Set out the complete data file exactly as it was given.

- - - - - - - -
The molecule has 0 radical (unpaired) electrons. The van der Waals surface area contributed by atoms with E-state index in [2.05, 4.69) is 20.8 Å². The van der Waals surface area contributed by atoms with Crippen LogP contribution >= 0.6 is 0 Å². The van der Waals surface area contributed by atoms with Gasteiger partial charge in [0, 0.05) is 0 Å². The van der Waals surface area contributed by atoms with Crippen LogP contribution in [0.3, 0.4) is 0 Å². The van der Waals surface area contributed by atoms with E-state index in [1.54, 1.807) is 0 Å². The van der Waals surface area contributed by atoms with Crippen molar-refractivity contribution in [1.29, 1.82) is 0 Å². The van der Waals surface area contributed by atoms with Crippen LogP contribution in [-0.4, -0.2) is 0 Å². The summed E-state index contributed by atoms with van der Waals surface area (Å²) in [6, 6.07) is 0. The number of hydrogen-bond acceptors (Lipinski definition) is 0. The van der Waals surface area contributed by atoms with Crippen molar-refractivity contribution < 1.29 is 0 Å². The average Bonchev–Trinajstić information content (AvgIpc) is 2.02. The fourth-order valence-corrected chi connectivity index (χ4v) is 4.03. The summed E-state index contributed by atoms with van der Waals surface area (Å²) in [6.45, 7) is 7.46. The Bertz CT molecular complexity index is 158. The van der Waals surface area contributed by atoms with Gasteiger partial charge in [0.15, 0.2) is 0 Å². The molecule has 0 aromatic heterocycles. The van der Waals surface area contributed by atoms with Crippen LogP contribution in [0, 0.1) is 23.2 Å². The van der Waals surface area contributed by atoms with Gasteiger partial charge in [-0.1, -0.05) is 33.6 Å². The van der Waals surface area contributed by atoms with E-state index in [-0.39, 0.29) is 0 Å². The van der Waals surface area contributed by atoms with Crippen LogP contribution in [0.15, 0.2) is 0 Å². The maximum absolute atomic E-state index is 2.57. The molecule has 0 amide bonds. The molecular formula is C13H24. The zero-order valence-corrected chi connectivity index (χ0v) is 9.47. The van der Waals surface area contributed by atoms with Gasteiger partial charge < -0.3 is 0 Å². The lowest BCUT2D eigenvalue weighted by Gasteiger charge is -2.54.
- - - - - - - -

The molecule has 0 radical (unpaired) electrons. The van der Waals surface area contributed by atoms with E-state index in [2.05, 4.69) is 20.8 Å². The van der Waals surface area contributed by atoms with Crippen LogP contribution >= 0.6 is 0 Å². The van der Waals surface area contributed by atoms with Gasteiger partial charge in [0, 0.05) is 0 Å². The van der Waals surface area contributed by atoms with Crippen LogP contribution in [0.3, 0.4) is 0 Å². The van der Waals surface area contributed by atoms with E-state index in [1.54, 1.807) is 0 Å². The van der Waals surface area contributed by atoms with Crippen molar-refractivity contribution in [1.29, 1.82) is 0 Å². The van der Waals surface area contributed by atoms with Crippen LogP contribution in [-0.4, -0.2) is 0 Å². The summed E-state index contributed by atoms with van der Waals surface area (Å²) in [6, 6.07) is 0. The number of hydrogen-bond acceptors (Lipinski definition) is 0. The van der Waals surface area contributed by atoms with Crippen molar-refractivity contribution < 1.29 is 0 Å². The average Bonchev–Trinajstić information content (AvgIpc) is 2.02. The fourth-order valence-corrected chi connectivity index (χ4v) is 4.03. The summed E-state index contributed by atoms with van der Waals surface area (Å²) in [6.45, 7) is 7.46. The Bertz CT molecular complexity index is 158. The van der Waals surface area contributed by atoms with Gasteiger partial charge in [0.15, 0.2) is 0 Å². The molecule has 0 aromatic heterocycles. The van der Waals surface area contributed by atoms with Crippen LogP contribution in [0, 0.1) is 23.2 Å². The van der Waals surface area contributed by atoms with Gasteiger partial charge in [-0.1, -0.05) is 33.6 Å². The van der Waals surface area contributed by atoms with E-state index in [-0.39, 0.29) is 0 Å². The van der Waals surface area contributed by atoms with Crippen LogP contribution in [0.15, 0.2) is 0 Å². The maximum absolute atomic E-state index is 2.57. The molecule has 0 amide bonds. The molecular formula is C13H24. The zero-order valence-corrected chi connectivity index (χ0v) is 9.47. The van der Waals surface area contributed by atoms with Gasteiger partial charge < -0.3 is 0 Å². The lowest BCUT2D eigenvalue weighted by Gasteiger charge is -2.54.